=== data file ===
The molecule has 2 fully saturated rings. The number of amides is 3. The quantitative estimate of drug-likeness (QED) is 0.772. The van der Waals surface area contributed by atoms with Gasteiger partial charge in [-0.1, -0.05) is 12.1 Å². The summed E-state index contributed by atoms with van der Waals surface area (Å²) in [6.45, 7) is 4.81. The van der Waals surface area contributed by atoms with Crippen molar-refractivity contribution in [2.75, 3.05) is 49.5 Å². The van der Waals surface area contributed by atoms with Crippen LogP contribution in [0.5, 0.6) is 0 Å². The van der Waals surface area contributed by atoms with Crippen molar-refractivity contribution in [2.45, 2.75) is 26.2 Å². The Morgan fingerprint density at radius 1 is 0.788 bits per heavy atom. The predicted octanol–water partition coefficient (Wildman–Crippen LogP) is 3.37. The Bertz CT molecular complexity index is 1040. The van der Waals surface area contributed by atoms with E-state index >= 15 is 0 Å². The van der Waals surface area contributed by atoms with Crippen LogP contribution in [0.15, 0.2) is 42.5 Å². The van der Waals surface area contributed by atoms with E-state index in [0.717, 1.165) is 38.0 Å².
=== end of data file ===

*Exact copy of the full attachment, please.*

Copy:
The molecule has 2 fully saturated rings. The number of amides is 3. The quantitative estimate of drug-likeness (QED) is 0.772. The van der Waals surface area contributed by atoms with Gasteiger partial charge in [-0.1, -0.05) is 12.1 Å². The summed E-state index contributed by atoms with van der Waals surface area (Å²) in [6.45, 7) is 4.81. The van der Waals surface area contributed by atoms with Crippen molar-refractivity contribution in [2.75, 3.05) is 49.5 Å². The van der Waals surface area contributed by atoms with Crippen LogP contribution in [0.5, 0.6) is 0 Å². The van der Waals surface area contributed by atoms with Crippen molar-refractivity contribution in [2.45, 2.75) is 26.2 Å². The Morgan fingerprint density at radius 1 is 0.788 bits per heavy atom. The predicted octanol–water partition coefficient (Wildman–Crippen LogP) is 3.37. The Bertz CT molecular complexity index is 1040. The van der Waals surface area contributed by atoms with E-state index >= 15 is 0 Å². The van der Waals surface area contributed by atoms with Crippen LogP contribution in [0.15, 0.2) is 42.5 Å². The van der Waals surface area contributed by atoms with E-state index in [0.717, 1.165) is 38.0 Å².